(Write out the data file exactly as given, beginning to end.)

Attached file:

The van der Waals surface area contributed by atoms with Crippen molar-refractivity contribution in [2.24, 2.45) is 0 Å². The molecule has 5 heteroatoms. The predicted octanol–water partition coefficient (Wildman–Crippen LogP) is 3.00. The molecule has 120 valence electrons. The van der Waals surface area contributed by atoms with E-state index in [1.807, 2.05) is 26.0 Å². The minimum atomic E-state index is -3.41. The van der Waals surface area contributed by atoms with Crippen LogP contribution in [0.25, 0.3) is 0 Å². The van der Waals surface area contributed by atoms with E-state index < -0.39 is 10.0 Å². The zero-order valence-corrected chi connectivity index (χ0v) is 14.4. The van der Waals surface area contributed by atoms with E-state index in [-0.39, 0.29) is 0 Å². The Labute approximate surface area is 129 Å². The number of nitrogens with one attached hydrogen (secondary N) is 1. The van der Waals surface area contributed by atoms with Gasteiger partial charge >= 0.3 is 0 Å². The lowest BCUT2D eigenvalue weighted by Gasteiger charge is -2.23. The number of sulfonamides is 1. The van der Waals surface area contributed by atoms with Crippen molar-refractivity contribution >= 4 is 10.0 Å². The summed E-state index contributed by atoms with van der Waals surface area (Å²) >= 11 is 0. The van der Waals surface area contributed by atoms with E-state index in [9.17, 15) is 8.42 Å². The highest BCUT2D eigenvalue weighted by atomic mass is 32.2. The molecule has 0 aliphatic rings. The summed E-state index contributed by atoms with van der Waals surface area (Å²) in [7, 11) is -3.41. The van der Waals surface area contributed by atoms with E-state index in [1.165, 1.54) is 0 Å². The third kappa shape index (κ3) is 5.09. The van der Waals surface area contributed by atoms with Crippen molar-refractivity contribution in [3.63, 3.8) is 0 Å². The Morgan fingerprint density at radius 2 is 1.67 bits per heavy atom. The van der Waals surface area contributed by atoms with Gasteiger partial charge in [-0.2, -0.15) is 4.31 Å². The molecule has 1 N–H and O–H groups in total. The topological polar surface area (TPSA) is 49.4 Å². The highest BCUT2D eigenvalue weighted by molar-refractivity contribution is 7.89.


The van der Waals surface area contributed by atoms with Crippen molar-refractivity contribution in [2.24, 2.45) is 0 Å². The molecule has 5 heteroatoms. The predicted octanol–water partition coefficient (Wildman–Crippen LogP) is 3.00. The molecule has 120 valence electrons. The van der Waals surface area contributed by atoms with E-state index in [1.807, 2.05) is 26.0 Å². The minimum atomic E-state index is -3.41. The van der Waals surface area contributed by atoms with Crippen LogP contribution in [0.25, 0.3) is 0 Å². The van der Waals surface area contributed by atoms with E-state index < -0.39 is 10.0 Å². The zero-order valence-corrected chi connectivity index (χ0v) is 14.4. The van der Waals surface area contributed by atoms with E-state index in [-0.39, 0.29) is 0 Å². The Labute approximate surface area is 129 Å². The number of nitrogens with one attached hydrogen (secondary N) is 1. The van der Waals surface area contributed by atoms with Gasteiger partial charge >= 0.3 is 0 Å². The lowest BCUT2D eigenvalue weighted by Gasteiger charge is -2.23. The number of sulfonamides is 1. The van der Waals surface area contributed by atoms with Crippen molar-refractivity contribution >= 4 is 10.0 Å². The summed E-state index contributed by atoms with van der Waals surface area (Å²) >= 11 is 0. The van der Waals surface area contributed by atoms with E-state index in [9.17, 15) is 8.42 Å². The highest BCUT2D eigenvalue weighted by atomic mass is 32.2. The molecule has 0 aliphatic rings. The summed E-state index contributed by atoms with van der Waals surface area (Å²) in [7, 11) is -3.41. The van der Waals surface area contributed by atoms with E-state index in [1.165, 1.54) is 0 Å². The third kappa shape index (κ3) is 5.09. The van der Waals surface area contributed by atoms with Crippen molar-refractivity contribution in [3.63, 3.8) is 0 Å². The Morgan fingerprint density at radius 2 is 1.67 bits per heavy atom. The van der Waals surface area contributed by atoms with Gasteiger partial charge in [-0.2, -0.15) is 4.31 Å². The molecule has 1 N–H and O–H groups in total. The topological polar surface area (TPSA) is 49.4 Å². The highest BCUT2D eigenvalue weighted by molar-refractivity contribution is 7.89.